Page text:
In the introduction zone 26, the contaminant-containing gaseous medium is introduced in a tangential manner which is in a plane substantially perpendicular to the axis of the swirling gases. This results in increased efficiency of the separation process (i.e., the amount of particulate matter in the lower region of the separation zone 12 is not reentrained by misdirected inlet-contaminated gaseous medium).
It is critical to this invention that the deflector vanes 28 be properly sized. The vanes should deflect the particulate matter to a region below the inlets 22a and 22b. However, they should not be of such thickness as to cause the swirling gases to be deflected to the lower region of the separation zone 12. The deflector vanes 28 should extend radially inward from the wall about the thickness of the laminar flow region found in a particular cyclone apparatus. The sizing of the deflector vanes 28 will depend upon the diameter of the cyclone apparatus, the rate of introduction of the gaseous medium, particulate loading, etc. In a typical cyclone separator operation, the vanes are preferably extended radially inward from the wall of the separation zone between about 1/4 and about 3/4 of an inch.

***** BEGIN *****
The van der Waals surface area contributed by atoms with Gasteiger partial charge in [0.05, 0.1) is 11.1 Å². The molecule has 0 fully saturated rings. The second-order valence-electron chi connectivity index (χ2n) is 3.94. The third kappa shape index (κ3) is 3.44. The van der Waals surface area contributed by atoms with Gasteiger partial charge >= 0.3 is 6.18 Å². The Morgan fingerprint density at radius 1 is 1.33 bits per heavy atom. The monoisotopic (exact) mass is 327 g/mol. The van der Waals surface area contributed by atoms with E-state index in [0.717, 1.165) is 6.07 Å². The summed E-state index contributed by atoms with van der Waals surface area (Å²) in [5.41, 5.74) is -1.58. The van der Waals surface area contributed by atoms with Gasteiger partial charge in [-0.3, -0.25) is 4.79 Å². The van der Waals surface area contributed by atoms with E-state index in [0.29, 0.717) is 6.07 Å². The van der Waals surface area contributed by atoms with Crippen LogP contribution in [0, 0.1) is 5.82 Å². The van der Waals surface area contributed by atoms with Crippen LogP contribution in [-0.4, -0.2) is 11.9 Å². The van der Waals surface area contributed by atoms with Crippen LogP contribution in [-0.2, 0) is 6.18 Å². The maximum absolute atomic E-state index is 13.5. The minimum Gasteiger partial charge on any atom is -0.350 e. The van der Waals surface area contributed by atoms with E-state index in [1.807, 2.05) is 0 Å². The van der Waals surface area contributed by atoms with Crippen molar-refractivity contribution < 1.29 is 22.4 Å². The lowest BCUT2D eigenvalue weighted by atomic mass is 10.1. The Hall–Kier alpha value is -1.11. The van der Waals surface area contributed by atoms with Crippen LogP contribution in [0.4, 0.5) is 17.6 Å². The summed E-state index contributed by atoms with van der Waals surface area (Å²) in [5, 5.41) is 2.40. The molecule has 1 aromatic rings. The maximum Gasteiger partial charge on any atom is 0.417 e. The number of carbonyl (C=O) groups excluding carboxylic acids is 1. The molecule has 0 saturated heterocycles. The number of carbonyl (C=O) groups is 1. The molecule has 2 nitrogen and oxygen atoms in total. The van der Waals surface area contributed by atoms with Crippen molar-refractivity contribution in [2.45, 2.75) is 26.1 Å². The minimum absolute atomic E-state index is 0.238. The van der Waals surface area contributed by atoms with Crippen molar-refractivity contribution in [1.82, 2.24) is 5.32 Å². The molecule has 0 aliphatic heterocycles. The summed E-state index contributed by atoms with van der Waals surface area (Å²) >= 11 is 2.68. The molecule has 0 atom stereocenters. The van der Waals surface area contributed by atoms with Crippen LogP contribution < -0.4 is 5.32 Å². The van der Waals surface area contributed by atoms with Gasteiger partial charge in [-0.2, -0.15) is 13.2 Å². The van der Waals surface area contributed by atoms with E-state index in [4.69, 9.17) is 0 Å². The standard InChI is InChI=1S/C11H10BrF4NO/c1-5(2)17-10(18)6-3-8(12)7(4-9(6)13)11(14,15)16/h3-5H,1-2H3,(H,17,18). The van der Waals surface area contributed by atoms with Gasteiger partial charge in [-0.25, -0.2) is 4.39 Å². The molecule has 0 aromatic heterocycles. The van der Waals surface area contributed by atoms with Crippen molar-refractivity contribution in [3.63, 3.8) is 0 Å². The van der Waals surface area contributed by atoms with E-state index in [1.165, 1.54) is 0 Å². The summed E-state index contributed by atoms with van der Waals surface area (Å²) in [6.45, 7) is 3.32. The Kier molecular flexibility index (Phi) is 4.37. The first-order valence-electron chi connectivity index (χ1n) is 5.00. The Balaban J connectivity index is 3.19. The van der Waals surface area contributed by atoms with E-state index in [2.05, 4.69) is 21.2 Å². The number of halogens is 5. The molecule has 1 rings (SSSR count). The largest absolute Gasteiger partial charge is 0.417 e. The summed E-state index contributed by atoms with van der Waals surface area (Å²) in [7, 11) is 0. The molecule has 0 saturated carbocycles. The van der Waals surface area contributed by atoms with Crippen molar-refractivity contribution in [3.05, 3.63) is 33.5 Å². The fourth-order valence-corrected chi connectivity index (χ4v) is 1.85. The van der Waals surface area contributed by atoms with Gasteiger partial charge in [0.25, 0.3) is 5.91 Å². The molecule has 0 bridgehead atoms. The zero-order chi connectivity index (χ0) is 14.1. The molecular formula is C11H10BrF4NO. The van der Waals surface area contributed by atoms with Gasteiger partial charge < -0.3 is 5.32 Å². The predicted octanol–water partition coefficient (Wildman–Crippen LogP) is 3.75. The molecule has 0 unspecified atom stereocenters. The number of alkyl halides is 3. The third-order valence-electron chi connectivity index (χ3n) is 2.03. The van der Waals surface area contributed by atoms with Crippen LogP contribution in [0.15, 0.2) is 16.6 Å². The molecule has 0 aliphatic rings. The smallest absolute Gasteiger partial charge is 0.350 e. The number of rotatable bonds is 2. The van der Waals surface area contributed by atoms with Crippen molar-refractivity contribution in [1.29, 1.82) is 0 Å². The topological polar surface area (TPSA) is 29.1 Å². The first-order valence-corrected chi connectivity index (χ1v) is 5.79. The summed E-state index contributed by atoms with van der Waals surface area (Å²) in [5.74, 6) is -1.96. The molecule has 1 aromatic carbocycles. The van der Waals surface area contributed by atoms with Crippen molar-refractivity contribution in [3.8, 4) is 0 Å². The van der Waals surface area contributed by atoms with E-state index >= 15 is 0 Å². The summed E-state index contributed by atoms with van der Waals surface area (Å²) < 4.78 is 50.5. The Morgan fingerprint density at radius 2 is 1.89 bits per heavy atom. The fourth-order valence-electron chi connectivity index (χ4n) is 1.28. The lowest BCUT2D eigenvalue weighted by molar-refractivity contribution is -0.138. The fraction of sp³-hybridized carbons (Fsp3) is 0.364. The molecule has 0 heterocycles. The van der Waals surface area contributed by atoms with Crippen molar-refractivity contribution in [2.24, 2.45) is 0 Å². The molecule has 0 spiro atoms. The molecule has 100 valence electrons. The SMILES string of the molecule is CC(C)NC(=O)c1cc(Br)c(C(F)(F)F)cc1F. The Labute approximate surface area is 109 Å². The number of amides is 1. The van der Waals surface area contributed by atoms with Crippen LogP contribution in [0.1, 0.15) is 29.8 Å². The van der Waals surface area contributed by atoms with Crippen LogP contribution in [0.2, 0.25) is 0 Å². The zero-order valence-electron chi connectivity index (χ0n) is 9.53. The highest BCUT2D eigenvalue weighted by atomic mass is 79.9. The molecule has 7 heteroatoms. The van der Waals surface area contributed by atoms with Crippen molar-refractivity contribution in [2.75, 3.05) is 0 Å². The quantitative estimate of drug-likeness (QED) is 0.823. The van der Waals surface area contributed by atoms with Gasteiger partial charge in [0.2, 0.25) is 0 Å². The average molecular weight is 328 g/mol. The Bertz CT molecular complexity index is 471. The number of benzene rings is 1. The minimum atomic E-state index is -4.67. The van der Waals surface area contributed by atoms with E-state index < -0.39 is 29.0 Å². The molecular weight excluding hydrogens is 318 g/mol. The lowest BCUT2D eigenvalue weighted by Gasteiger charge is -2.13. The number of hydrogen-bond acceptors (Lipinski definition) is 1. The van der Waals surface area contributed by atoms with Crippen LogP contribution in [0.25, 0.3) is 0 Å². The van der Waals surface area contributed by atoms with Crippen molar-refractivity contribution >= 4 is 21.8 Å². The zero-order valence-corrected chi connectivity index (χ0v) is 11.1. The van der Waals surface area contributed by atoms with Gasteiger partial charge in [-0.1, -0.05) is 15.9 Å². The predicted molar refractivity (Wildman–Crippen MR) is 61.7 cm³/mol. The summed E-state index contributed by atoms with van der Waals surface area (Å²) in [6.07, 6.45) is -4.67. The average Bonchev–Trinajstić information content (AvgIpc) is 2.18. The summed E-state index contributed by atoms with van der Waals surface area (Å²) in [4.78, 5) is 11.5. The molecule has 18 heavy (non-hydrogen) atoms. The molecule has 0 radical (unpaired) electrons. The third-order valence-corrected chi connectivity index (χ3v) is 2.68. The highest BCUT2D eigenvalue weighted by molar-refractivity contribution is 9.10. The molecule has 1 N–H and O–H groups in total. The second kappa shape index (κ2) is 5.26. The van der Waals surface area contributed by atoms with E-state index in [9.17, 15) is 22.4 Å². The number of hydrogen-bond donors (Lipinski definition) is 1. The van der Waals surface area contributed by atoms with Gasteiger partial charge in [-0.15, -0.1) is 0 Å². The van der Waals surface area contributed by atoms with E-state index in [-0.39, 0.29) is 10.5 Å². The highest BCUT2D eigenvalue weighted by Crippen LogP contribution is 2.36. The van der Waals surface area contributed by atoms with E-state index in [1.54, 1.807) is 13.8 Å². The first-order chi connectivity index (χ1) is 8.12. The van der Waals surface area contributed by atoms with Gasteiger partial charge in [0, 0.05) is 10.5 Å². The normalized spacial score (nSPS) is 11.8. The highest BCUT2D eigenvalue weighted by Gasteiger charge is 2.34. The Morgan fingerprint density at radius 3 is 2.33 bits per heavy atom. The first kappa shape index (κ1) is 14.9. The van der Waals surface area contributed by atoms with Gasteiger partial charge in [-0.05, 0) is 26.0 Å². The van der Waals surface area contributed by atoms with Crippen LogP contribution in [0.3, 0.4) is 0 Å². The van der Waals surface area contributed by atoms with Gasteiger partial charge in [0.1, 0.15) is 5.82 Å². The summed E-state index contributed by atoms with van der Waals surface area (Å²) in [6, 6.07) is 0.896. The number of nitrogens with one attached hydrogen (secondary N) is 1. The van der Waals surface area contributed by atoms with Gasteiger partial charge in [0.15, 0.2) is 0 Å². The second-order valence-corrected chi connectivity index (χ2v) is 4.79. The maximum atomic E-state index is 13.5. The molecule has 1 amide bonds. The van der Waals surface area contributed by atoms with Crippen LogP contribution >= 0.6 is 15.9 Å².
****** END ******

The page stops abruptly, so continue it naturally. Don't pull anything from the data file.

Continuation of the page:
The deflector means may comprise a plurality of vanes staggered around the cylindrical wall portion 14 as indicated in FIG. 1. Preferably, the initial vane closer to an inlet 22 will be at a lesser angle to the direction of flow than subsequent vanes, which will be at a greater angle. The upstream radial edge of the deflector vanes 28 is preferably formed perpendicular to the direction of the swirling-contaminated gaseous medium. The downstream edge is preferably parallel to the flow of the swirling-contaminated gaseous medium. Preferably, the upstream edge of each vane is formed with wear-resistant face, not shown.